Fiat Chrysler Automobiles (NYSE:FCAU) said its second-quarter operating profit rose 15% to 1.87 billion euros ($2.19 billion) on improved margins in North America and strong results for its luxury Maserati brand. But its still-high debt fell less than analysts had expected.
All financial numbers are shown in euros. As of July 27, 1 euro = about $1.17.
FCA earnings: The raw numbers
|Metric||Q2 2017||Q2 2016||Change|
|Revenue||27.92 billion||27.89 billion||0%|
|Shipments (rounded to nearest thousand)||1,225,000||1,233,000||(0.6)%|
|Adjusted EBIT||1.867 billion||1.628 billion||14.7%|
|Net profit||1.155 billion||321 million||260%|
|Metric||As of 6/30/2017||As of 12/31/2016|
|Debt||19.14 billion||24.05 billion|
|Available liquidity||19.95 billion||23.80 billion|
|Net industrial debt||4.23 billion||4.59 billion|
FCA's second quarter: The nutshell summary
FCA's overall shipments were down slightly from a year ago, but profit increased on a much-improved mix of products sold. Maserati shipments nearly doubled on strong sales of its new Levante SUV, driving big gains in profit and margin. In addition, FCA was able to raise its margin in North America to 8.4%, from 7.9% a year ago, after discontinuing lower-profit sedan models to focus on trucks, SUVs, and higher-profit performance vehicles.
FCA's net industrial debt, a widely watched number, fell to 4.2 billion euros ($4.9 billion) as of the end of the quarter. That was short of expectations: Wall Street analysts polled by Thomson Reuters had expected a larger decline, to 3.9 billion euros.
How FCA's business units performed in the second quarter
All of the profit numbers for FCA's regions and business units are presented as FCA reports them, on an "adjusted EBIT" basis. "Adjusted EBIT" is earnings before interest and tax, "adjusted" to eliminate the effects of one-time items.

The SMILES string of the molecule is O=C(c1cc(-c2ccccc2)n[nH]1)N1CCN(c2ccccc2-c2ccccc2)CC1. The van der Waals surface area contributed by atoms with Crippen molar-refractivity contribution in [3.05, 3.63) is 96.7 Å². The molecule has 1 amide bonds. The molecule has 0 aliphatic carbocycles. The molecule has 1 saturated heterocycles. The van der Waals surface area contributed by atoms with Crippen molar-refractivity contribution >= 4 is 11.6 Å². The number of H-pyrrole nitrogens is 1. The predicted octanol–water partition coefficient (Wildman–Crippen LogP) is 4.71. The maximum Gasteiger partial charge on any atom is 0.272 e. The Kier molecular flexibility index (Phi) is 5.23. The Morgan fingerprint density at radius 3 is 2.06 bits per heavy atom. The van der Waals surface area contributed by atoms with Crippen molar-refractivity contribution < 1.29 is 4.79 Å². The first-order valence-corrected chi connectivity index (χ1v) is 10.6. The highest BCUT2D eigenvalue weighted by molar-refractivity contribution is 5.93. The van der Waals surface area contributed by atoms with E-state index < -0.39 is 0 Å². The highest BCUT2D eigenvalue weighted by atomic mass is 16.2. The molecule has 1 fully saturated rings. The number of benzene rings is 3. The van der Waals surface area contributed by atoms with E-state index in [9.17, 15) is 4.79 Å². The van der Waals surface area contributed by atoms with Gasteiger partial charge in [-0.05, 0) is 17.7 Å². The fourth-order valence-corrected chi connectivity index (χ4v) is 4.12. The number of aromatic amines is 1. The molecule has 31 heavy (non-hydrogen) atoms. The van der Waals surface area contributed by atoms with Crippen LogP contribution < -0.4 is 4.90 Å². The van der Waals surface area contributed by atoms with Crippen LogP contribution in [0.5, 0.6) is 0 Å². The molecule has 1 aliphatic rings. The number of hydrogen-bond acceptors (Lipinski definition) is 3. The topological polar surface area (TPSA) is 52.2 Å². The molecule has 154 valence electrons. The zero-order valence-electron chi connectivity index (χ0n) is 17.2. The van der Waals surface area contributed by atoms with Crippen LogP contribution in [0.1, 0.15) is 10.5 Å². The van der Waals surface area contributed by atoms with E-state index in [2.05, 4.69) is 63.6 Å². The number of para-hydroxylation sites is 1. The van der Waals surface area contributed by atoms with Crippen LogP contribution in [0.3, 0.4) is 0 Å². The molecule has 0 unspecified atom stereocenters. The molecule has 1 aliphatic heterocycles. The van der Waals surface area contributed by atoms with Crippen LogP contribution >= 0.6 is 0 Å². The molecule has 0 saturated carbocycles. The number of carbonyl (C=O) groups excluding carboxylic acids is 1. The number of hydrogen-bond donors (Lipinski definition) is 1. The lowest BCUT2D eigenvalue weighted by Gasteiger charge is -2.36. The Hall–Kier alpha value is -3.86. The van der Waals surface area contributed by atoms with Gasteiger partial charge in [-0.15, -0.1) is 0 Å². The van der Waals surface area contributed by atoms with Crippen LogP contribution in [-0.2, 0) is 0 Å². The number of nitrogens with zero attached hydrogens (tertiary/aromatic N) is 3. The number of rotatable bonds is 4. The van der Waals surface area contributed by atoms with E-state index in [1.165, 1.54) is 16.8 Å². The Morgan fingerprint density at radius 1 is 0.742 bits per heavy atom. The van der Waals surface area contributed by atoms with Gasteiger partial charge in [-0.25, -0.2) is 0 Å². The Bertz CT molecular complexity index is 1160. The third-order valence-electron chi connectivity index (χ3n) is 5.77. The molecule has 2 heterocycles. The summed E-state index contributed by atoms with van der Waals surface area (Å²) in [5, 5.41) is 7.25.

- Profit in FCA's NAFTA region fell 2% to 1.35 billion euros, on 16.08 billion euros in revenue (down 8%). Shipments fell 14% to about 576,000 vehicles, in part because of some factory shuffling and in part because of the discontinuance of three lower-profit models from a year ago (the Chrysler 200, Dodge Dart, and Jeep Patriot). NAFTA's adjusted-EBIT margin was 8.4%, up 0.5 percentage points from a year ago.
- Profit in FCA's Latin America (LATAM) region rose to 60 million euros from a break-even result a year ago. Revenue rose 37% to 2.01 billion euros, for a profit margin of 3%. Shipments rose 18% to about 132,000 vehicles on improving economic conditions in key markets (Brazil and Argentina).
- Profit in FCA's APAC (Asia Pacific, Africa, and China) region rose 5% to 44 million euros, on a 2% increase in revenue (to 976 million euros). Shipments rose 43% to about 80,000, driven largely by a ramp-up in production of Jeeps in China. APAC's adjusted-EBIT margin was 4.5%, up 0.1 percentage point from a year ago.
- Profit in FCA's EMEA (Europe, Middle East, and Africa) region rose 40% to 200 million euros. Revenue rose 4% to 6.01 billion euros on an 8% increase in shipments (to about 395,000). Margin of 3.3% was up 0.8 percentage points from a year ago.
- Maserati's profit more than tripled to 152 million euros, as revenue rose 85% (to 1.07 billion euros) on a 91% increase in shipments (to about 13,200). Margin jumped to an impressive 14.2% from just 6.2% a year ago. The story here is simple: Strong global demand for the all-new Levante SUV drove the gains.
- FCA's Components unit includes suppliers Magneti Marelli, Comau, and Teksid. The unit earned 130 million euros, up 17%. Revenue increased 9% to 2.65 billion euros. Margin of 4.9% was up 0.3 percentage points from a year ago. Higher sales volumes across all three businesses accounted for the increase.
Looking ahead: FCA's guidance
FCA confirmed its prior guidance for the full year. It still expects:
- Net revenue of between 115 billion and 120 billion euro.
- Adjusted EBIT of more than 7 billion euros.
- Adjusted net profit of more than 3 billion euros.
- Net industrial debt below 2.5 billion euros as of year-end.